It doesn't sound like much, but it was a fairly big deal.
To finish two swatches, first I had to pick up the power cord for the KH-930 at the house of the gentleman who sold it to me. He had inadvertently left it out of the box when packing up the machine. While I was there he offered me his late wife's steamer as he had not thought of selling it with the knitting machines.
It seemed like it was fairly heavy-duty, so I made an offer, and he accepted it.
Next step, set up the knitting machine. I had finished assembling the motor drive a few days ago, so it was ready for installation of the machine. Knowing I would eventually want to install the ribber, I decided to install the machine using the ribber clamps instead of the original clamps.
Maybe because the spanner and the hex key was missing from the motor drive box, and I had been wondering if anything else would be missing, it did not occur to me to look in the box with the ribber. Instead I panicked and went to the basement and rummaged through all the drawers of the toolcarts looking for ribber clamps. I found some, but two of them were in a plastic bag labeled "bulky" and the third seemed to be exactly the same size as those two.
Once I calmed down and realized that the ribber clamps would probably be in the box with the RIBBER, I went back UPSTAIRS (2 flights) and found them, clamped the machine to the stand.
Next, tried to move the needles. They seemed STUCK. Forgetting that I had read a paragraph yesterday warning the novice knitter not to remove the sponge bar with needles in hold, because they would ever after remember it, I pulled out the sponge bar (with some difficulty.) It was in terrible shape. And all the needles in hold flopped their ends out above the needle bed.
After inserting the needles one by one. I went looking for the long mailing tube with my extra sponge bars in it. (I have not used it since we moved here 5 years ago.) Wasn't in the 2nd floor knitting room. Wasn't in the basement knitting room. I came back to the computer and googled "KH-930 sponge bar" and found an article about how to repair an existing sponge bar. I briefly considered following the directions, but realized it would necessitate a trip to the hardware store. I remembered the Detroit metro-area knitting machine dealer was in Southfield, so I gave her a call.
After getting reassurance that she had them in stock and that she would be open for me, I drove 75 minutes to Southfield, paid for the sponge bar, and drove back home. I put the new sponge bar in. Then I realized that the needles and the carriage really needed a little lubrication. Guess where the Lori-Lynn cans are? All in the basement. Back to the basement.
Then back to the second floor knitting room. Finally, the machine is in workable condition.
Now to find a suitable yarn for the swatches. Because this is going to the TKGA for evaluation, I wanted to use a yarn from my stash that was labelled. I have some full cones, still in plastic, but didn't want to use them necessarily because I may need the yarn for actual projects some undetermined time in the future. And the instructions say to use either a pastel, beige, or white color of non-fuzzy, non-novelty yarn.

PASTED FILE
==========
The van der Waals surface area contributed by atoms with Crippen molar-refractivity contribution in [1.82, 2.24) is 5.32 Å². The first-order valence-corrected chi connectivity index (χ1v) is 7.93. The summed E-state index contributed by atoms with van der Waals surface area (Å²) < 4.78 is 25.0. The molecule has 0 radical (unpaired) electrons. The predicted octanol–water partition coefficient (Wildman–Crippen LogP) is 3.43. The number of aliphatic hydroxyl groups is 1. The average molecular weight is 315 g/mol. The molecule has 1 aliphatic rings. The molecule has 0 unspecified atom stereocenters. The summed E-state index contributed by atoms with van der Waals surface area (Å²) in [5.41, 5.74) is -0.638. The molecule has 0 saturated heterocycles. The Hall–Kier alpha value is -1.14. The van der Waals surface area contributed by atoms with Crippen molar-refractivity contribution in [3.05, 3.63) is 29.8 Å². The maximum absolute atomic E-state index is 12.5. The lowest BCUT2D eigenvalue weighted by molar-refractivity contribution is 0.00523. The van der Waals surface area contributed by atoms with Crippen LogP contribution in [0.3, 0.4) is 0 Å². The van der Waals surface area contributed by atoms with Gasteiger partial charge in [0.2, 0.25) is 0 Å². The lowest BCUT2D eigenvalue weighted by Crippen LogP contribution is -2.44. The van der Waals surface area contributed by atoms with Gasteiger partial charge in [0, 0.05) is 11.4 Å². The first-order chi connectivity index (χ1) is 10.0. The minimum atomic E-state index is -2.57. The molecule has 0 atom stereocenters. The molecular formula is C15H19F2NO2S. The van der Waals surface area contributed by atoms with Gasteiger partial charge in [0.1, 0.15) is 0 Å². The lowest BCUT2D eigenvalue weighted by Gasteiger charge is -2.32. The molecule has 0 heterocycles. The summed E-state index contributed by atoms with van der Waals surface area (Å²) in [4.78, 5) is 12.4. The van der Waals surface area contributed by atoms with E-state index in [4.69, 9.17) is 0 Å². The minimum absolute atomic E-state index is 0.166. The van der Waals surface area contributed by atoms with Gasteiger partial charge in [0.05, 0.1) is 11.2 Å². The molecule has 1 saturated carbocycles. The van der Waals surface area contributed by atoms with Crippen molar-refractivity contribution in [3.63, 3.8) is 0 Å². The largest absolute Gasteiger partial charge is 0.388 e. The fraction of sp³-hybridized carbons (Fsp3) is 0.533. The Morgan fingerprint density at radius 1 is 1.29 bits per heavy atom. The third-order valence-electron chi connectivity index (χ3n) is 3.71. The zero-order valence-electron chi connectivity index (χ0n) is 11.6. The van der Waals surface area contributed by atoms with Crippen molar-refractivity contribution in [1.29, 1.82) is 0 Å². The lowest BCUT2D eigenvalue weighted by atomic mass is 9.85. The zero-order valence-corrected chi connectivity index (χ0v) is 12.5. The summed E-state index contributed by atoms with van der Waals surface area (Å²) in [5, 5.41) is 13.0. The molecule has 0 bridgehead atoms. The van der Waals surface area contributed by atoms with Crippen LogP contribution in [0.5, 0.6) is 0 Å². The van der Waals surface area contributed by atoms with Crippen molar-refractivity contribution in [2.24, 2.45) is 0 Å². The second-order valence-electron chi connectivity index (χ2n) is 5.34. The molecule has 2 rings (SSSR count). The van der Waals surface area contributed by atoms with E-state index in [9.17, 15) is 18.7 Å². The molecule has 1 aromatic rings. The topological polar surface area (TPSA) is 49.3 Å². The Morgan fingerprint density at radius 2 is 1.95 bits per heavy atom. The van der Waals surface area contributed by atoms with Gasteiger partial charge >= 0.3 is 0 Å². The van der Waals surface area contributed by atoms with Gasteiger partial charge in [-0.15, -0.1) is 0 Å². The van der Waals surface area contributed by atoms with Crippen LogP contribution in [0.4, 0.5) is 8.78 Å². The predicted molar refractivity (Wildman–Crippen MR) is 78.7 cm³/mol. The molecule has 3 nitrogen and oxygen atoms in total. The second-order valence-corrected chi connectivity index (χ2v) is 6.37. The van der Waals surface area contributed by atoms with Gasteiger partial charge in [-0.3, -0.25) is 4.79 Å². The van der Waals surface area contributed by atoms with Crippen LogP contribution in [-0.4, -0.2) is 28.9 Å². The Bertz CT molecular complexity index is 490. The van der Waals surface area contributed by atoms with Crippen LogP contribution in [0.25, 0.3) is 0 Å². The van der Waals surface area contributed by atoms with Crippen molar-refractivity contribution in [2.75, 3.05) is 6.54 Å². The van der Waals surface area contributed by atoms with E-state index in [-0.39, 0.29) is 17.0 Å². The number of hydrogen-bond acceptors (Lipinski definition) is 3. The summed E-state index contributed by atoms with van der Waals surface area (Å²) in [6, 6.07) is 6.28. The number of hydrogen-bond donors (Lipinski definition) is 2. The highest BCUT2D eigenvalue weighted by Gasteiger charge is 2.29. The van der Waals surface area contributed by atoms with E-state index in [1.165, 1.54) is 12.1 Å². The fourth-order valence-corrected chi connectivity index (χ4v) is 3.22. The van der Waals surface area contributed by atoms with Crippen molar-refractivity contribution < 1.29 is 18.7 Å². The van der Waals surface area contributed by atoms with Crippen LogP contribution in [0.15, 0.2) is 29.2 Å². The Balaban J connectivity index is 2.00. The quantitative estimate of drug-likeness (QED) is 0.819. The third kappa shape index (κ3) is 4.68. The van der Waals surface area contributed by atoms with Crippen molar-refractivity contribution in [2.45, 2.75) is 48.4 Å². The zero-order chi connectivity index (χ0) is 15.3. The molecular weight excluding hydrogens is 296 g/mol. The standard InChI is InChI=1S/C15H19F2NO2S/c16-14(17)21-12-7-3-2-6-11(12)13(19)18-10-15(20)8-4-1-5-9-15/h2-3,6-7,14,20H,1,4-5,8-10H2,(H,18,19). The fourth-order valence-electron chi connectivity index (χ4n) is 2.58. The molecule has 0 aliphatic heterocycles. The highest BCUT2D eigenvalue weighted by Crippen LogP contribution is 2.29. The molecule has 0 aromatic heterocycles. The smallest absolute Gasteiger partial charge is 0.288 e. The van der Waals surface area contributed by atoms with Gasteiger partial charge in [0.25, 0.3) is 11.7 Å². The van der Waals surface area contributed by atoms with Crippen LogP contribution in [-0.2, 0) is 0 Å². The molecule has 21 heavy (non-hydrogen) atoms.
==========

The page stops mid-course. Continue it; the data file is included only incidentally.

I looked in the coned yarn that came with the machine. I found two cones of partially used Tamm Diamante. Problem solved.
Then comes the actual knitting of the swatches.
Problems? Yes. I haven't been machine knitting enough lately, or maybe I have reached that stage in life where I no longer blindly follow instructions, and have gotten out of the habit. I pulled out 25 needles each side of 0, then pushed back every other needle to NWP. Fed the yarn through the yarn feeder, knitted the first row, pulled the other stitches into working position, knitted four rows as instructed, made an eyelet to mark the tension, changed colors, knitted 12 rows, hung a marker stitch on stitch 21 on each side, and realized that I had forgotten to pull out the 25 stitch on the right side, so I only had 24 stitches on that side. Sigh. Broke the yarn, pulled it out of the carriage, dropped that swatch off the machine. Well, at least now I have waste yarn for marking the needles for the tension swatch.
Next swatch, I forgot to mark the mast tension. Sigh.
Next swatch, the yarn looped and caught on the carriage more than once, leaving dangling broken ends. Sigh.
Next swatch. Forgot to put the needle back into working position after making the eyelet. After I latched up the eyelets a few rows later, I realized that I had made the first mistake again, I forgot about that pesky needle at position 25. I only had 24 stitches to the right of 0. Sigh.
OK. So, take a deep breath. Take your time, Brenda. Reach each instruction. Do it step by step.
FINALLY I completed Swatch 1.
Swatch 2 was a little easier.
Then the new steamer came out. It is simple to use and works great. Best steamer I've ever had. It was a good buy.